MONEY

How to give your wallet a Marie Kondo makeover  

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Whether or not you mastered the art of decluttering, you might be interested in learning how to save money more easily, says Viv Groskop

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By Viv Groskop on

If, like me, you are still trying to decide whether your collection of moderately laddered Marks & Spencer opaque tights “spark joy” or belong in the bin, then maybe you are ready to let go of Marie Kondo and her decluttering, and embrace the joy of money-making instead. With “kakeibo” – the Japanese art of saving money – at least your house can be a total tip, but you can buy loads of storage baskets – and new tights – because you will have lots of cash.

Hot on the heels of Marie Kondo’s success with making chucking your stuff out into an art form (with her books, Spark Joy and The Life-Changing Magic Of Tidying, which have sold in their millions worldwide) comes Kakeibo: The Japanese Art Of Saving Money by Fumiko Chiba, out this month. This book combines Kondo’s self-discipline (aka giving yourself a good talking-to) with the other trend of the moment: journalling. In a nutshell, if you want to save money, the first thing you have to do is to confront yourself with what you’re already spending by writing it down.

What you need first (and I suppose you will have to spend some money on this, which is against the book’s ethos, but let’s get over that) is a kakeibo: a budgeting journal. Kakeibo literally means “household finance ledger”. “You will use this notebook to set saving goals and spend wisely,” says Fumiko Chiba (a sentence that already makes me want to go and look at my Watching list on eBay and buy something that is a copy of something that I already own, an art form I have truly mastered). “The premise is simple,” writes Fumiko Chiba. “At the beginning of each month, you sit down with your kakeibo and think mindfully about how much you would like to save and what you will need to do in order to reach your goal.”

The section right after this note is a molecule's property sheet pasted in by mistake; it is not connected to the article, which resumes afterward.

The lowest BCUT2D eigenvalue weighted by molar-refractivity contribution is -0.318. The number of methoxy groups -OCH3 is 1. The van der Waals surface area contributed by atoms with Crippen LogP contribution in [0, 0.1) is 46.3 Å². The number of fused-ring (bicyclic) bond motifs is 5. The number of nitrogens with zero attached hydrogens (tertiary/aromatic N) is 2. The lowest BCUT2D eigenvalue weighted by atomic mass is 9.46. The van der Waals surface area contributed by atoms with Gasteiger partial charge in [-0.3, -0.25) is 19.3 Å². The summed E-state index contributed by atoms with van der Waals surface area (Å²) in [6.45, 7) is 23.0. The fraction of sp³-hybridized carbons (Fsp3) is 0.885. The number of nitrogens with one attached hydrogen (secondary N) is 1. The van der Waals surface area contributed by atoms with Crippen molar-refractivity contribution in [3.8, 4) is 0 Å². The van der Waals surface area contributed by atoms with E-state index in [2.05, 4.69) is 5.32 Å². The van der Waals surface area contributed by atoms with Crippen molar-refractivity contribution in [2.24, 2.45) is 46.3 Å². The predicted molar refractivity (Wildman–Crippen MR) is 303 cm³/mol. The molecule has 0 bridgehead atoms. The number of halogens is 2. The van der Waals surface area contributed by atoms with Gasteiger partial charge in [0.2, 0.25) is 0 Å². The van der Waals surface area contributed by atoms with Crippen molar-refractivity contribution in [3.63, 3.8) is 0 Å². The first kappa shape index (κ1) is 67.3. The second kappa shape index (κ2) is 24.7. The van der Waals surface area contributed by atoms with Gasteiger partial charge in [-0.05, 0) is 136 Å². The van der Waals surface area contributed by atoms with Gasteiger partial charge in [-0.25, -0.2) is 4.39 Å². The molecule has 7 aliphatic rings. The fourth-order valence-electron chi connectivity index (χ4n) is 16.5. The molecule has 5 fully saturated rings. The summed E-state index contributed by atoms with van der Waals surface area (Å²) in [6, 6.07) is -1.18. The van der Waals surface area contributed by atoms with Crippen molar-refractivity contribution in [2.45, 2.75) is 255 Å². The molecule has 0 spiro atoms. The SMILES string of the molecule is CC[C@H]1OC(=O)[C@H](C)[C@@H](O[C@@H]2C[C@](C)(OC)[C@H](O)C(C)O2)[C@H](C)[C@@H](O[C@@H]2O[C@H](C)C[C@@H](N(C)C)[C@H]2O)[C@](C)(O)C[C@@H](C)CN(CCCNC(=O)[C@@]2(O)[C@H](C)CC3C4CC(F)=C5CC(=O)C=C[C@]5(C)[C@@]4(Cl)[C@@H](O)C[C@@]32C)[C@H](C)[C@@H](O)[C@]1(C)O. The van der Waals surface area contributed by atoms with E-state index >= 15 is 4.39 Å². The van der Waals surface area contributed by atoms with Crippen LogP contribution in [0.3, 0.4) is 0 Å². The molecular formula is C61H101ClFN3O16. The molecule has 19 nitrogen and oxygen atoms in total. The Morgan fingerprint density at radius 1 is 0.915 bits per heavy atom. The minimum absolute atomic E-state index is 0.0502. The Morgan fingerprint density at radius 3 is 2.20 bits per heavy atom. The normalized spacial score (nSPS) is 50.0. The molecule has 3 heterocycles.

In my case, I did not need to think mindfully. I just needed to think about it at all

In my case, I did not need to think mindfully. I just needed to think about it at all. I’m terrible about pretending that if you use a card (and especially if you tap and don’t even put your pin in), then it’s free money coming out of some invisible oligarch’s account. “The simple act of completing your kakeibo ensures that saving is part of your everyday life, while also giving you the opportunity to reflect and improve every month.”

I’ve been trying this for a few weeks now, carrying a little pencil and a notebook in my bag, and it really does make a huge difference, if you can cope with the accompanying feelings of shame about how much you have spent at Starbucks. According to the Japanese who swear by it, it’s a better system than importing information online – the physical act of writing things down gives you a more visceral sense of the (in my case, often foolish) purchases you are making.

I’m steeling myself to graduate to the next stage of kakeibo: cash-envelope budget management. Pretty easy to guess what this is: giving yourself an allowance in an envelope and making sure you only spend that and no more. I just have to gear myself up to buy some envelopes first. I imagine I’ve got some already hiding under the mountain of clutter Marie Kondo never did quite fix for me...

@VivGroskop

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Viv Groskop

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